Published: Jan 1984
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During aqueous corrosion of zirconium alloys, a fraction of the hydrogen generated by the metal-water reaction is absorbed by the metal. This hydriding can result in a loss of ductility in zirconium alloy components if hydrogen absorption is appreciable.
Tests have shown that hydriding can be accelerated in zirconium alloys when they are coupled to other metals. The degree of acceleration was found to be influenced by the nature of the dissimilar metal, the amount of hydrogen dissolved in the water, the composition of the zirconium alloy, and the presence of neutron radiation.
Tests in light water (H2O) and heavy water (D2O) have shown that hydrogen is preferentially absorbed over deuterium during aqueous corrosion in these media. In neutral water at 360°C, hydrogen absorption by zirconium alloys in H2O was up to twice as great as the equivalent hydrogen absorbed in reactor-grade D2O. In tests with D2O where alkalinity was maintained with lithium hydroxide, hydrogen rather than deuterium was the predominant species absorbed.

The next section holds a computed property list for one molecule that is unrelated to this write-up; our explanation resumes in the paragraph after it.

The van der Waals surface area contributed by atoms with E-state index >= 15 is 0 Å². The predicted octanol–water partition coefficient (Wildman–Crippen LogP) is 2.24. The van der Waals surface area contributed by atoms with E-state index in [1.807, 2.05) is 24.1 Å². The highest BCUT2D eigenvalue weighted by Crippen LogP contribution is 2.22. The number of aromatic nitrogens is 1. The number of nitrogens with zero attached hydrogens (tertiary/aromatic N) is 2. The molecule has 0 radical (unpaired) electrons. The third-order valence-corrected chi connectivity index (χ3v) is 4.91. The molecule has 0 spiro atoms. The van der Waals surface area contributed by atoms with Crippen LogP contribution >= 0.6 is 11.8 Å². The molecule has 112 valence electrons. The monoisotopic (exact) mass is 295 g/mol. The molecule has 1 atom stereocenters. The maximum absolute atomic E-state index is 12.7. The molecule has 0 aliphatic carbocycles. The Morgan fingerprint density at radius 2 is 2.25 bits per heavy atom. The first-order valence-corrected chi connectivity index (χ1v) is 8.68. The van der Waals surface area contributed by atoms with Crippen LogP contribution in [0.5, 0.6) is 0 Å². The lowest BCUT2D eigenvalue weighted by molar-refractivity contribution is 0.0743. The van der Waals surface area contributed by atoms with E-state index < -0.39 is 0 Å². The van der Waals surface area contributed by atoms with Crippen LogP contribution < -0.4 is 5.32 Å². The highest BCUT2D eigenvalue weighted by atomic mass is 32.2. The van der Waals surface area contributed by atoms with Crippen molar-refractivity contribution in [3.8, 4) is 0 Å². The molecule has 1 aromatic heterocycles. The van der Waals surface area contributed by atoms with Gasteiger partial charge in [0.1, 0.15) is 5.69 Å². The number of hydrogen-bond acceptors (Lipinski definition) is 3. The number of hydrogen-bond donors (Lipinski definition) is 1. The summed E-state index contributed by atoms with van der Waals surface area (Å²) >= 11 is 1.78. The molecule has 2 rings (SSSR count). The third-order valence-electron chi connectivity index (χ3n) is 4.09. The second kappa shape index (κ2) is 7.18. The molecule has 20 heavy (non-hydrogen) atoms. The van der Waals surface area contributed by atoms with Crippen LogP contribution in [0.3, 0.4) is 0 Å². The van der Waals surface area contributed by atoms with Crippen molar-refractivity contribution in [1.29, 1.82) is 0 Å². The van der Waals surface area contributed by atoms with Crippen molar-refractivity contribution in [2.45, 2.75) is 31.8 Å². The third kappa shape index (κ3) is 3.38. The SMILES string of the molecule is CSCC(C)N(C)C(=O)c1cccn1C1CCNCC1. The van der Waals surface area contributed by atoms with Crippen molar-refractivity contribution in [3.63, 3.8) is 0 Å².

Results and observations from these tests are discussed in terms of the current understanding of hydrogen absorption mechanisms.
zirconium alloys, corrosion, hydriding, galvanic contact, alkaline water, isotope effect
Research officer, Atomic Energy of Canada Ltd., Chalk River Nuclear Laboratories, Chalk River, Ontario